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Does eye dominance switch back and forth?

Discussion in 'Shooting Related Threads' started by hunters3, Sep 3, 2012.

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  1. hunters3

    hunters3 TS Member

    May 6, 2011
    North Carolina
    I have tried several different test and gotten different results etc.. point finger close one eye then other, hold hands forming triangle then close one eye then other and a CD looking thru hold then rt. then lt.eye. Is this common amount shooters in the sport? I like shooting but I like dusting them more.


  2. BigM-Perazzi

    BigM-Perazzi Well-Known Member

    Jan 29, 1998
    No, Your doing something incorrectly...

    the cd test is the best... you don't try it with each eye.

    holding it extended, you stare at a nail on the wall, obviously with both eyes open. s-l-o-w-l-y bringing it back to your face face, it should return to the dominant eye everytime....

    every single time....

    now, when shooting, many times the dominant eye will tire, or become occluded by something, nose, barrel, etc, and the off eye will take over. This is often caused by pulling the gun away from the face, ...

  3. Gross Man

    Gross Man Member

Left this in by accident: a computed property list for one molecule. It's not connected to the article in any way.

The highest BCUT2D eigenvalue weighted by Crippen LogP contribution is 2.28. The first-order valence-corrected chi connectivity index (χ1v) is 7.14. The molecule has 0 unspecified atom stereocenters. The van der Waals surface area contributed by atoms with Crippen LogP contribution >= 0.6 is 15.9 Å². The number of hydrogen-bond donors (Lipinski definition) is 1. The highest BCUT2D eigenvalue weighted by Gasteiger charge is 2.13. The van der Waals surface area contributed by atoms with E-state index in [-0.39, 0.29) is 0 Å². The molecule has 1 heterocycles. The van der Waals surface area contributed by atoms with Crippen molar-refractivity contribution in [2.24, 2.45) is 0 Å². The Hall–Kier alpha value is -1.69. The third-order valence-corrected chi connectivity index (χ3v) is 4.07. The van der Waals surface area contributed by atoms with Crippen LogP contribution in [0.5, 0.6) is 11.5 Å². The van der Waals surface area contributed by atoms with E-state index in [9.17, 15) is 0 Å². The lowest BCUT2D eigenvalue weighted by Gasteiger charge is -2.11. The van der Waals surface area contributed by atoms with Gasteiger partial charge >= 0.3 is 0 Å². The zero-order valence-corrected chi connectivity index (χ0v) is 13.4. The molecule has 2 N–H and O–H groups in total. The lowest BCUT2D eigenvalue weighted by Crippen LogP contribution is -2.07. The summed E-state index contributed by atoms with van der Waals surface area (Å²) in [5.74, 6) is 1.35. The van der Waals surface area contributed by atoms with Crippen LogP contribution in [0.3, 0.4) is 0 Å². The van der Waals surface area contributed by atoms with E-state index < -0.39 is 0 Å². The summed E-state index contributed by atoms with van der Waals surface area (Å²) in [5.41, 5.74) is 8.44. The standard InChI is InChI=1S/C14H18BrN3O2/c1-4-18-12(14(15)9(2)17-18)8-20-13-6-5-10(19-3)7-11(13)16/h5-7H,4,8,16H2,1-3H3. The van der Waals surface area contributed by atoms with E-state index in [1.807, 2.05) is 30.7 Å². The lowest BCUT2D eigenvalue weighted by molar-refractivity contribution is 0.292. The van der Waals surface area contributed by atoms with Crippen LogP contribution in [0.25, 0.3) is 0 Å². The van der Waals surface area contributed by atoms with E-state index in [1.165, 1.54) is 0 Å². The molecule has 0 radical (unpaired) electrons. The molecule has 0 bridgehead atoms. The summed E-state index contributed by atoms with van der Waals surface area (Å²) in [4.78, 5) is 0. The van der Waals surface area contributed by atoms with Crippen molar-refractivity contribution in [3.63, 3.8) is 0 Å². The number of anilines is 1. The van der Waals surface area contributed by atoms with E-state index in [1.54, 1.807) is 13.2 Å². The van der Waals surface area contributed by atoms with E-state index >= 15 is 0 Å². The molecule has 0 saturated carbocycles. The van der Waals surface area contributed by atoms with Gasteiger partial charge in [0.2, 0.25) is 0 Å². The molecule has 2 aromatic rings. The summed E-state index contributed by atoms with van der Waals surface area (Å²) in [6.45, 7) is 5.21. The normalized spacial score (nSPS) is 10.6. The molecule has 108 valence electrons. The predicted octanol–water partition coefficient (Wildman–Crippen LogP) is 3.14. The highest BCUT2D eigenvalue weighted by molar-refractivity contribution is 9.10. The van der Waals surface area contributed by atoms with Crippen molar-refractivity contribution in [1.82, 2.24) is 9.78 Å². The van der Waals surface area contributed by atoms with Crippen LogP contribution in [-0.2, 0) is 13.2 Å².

Feb 26, 2007
    After you re-run the tests and still think you are switching, the answer is yes. I have an alternating strabismus. I switch eyes and don't know that I am doing it. I close my left eye when shooting and all is well. I do not have binocular depth perception because I am only looking with one eye at a time. If you think you have something similar, I recommend that you see an eye Dr that specializes in this sort of thing. Drs generally don't look for this condition. I had the condition all my life and didn't get diagnosed until I was an adult. There is probably nothing to do about it, but it is good to know what you are dealing with.
  4. HoldenBT

    HoldenBT Member

    Nov 26, 2010
    It can, my son was diagnosed with this right before the Grand. His lowest ever score was a 67/100 in his first year of reg targets. In the past three years of shooting he improved and this year he had a 91% average over 2000 targets then a month after shooting 97/100 3 times and a 194/200 he fell to 32/100! Really struggled , and was frustrated. The Country Gentleman found this when he was fitting him with a different gun. He will be left eye for awhile then all of a sudden after a few shots he switches to right eye for a few shots then back to left eye. He is starting to run 25's again after putting a dot of chap stick on his glasses for the left eye so he can not see the end of the barrel.This has taken all month trying different things and the chap stick is working the best so he can be a one eyed shooter with both eyes open.
  5. Jennifer

    Jennifer Member

    Jan 29, 1998
    Oh, Boy Howdy, does it ever...